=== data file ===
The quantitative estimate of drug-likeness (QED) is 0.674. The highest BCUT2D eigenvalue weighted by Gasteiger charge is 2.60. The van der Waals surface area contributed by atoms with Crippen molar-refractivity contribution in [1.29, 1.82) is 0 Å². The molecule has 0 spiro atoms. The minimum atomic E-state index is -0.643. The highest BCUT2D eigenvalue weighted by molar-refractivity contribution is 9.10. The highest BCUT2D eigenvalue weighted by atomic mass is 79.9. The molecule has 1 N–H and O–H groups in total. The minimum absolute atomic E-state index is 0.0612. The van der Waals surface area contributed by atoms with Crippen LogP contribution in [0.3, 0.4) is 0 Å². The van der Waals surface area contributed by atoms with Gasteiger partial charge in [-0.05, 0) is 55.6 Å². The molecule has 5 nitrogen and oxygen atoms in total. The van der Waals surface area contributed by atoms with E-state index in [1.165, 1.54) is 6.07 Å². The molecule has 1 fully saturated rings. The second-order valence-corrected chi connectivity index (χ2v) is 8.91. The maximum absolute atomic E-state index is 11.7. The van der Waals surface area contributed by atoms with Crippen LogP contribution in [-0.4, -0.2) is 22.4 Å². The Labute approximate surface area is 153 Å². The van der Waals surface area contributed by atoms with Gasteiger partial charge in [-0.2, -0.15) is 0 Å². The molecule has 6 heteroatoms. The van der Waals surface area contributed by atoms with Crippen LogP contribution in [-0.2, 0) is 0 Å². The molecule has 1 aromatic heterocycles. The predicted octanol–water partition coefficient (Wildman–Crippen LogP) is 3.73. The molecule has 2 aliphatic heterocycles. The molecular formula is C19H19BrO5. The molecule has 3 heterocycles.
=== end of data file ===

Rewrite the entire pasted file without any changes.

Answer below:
The quantitative estimate of drug-likeness (QED) is 0.674. The highest BCUT2D eigenvalue weighted by Gasteiger charge is 2.60. The van der Waals surface area contributed by atoms with Crippen molar-refractivity contribution in [1.29, 1.82) is 0 Å². The molecule has 0 spiro atoms. The minimum atomic E-state index is -0.643. The highest BCUT2D eigenvalue weighted by molar-refractivity contribution is 9.10. The highest BCUT2D eigenvalue weighted by atomic mass is 79.9. The molecule has 1 N–H and O–H groups in total. The minimum absolute atomic E-state index is 0.0612. The van der Waals surface area contributed by atoms with Crippen LogP contribution in [0.3, 0.4) is 0 Å². The van der Waals surface area contributed by atoms with Gasteiger partial charge in [-0.05, 0) is 55.6 Å². The molecule has 5 nitrogen and oxygen atoms in total. The van der Waals surface area contributed by atoms with E-state index in [1.165, 1.54) is 6.07 Å². The molecule has 1 fully saturated rings. The second-order valence-corrected chi connectivity index (χ2v) is 8.91. The maximum absolute atomic E-state index is 11.7. The van der Waals surface area contributed by atoms with Crippen LogP contribution in [-0.4, -0.2) is 22.4 Å². The Labute approximate surface area is 153 Å². The van der Waals surface area contributed by atoms with Gasteiger partial charge in [-0.2, -0.15) is 0 Å². The molecule has 6 heteroatoms. The van der Waals surface area contributed by atoms with Crippen LogP contribution in [-0.2, 0) is 0 Å². The molecule has 1 aromatic heterocycles. The predicted octanol–water partition coefficient (Wildman–Crippen LogP) is 3.73. The molecule has 2 aliphatic heterocycles. The molecular formula is C19H19BrO5. The molecule has 3 heterocycles.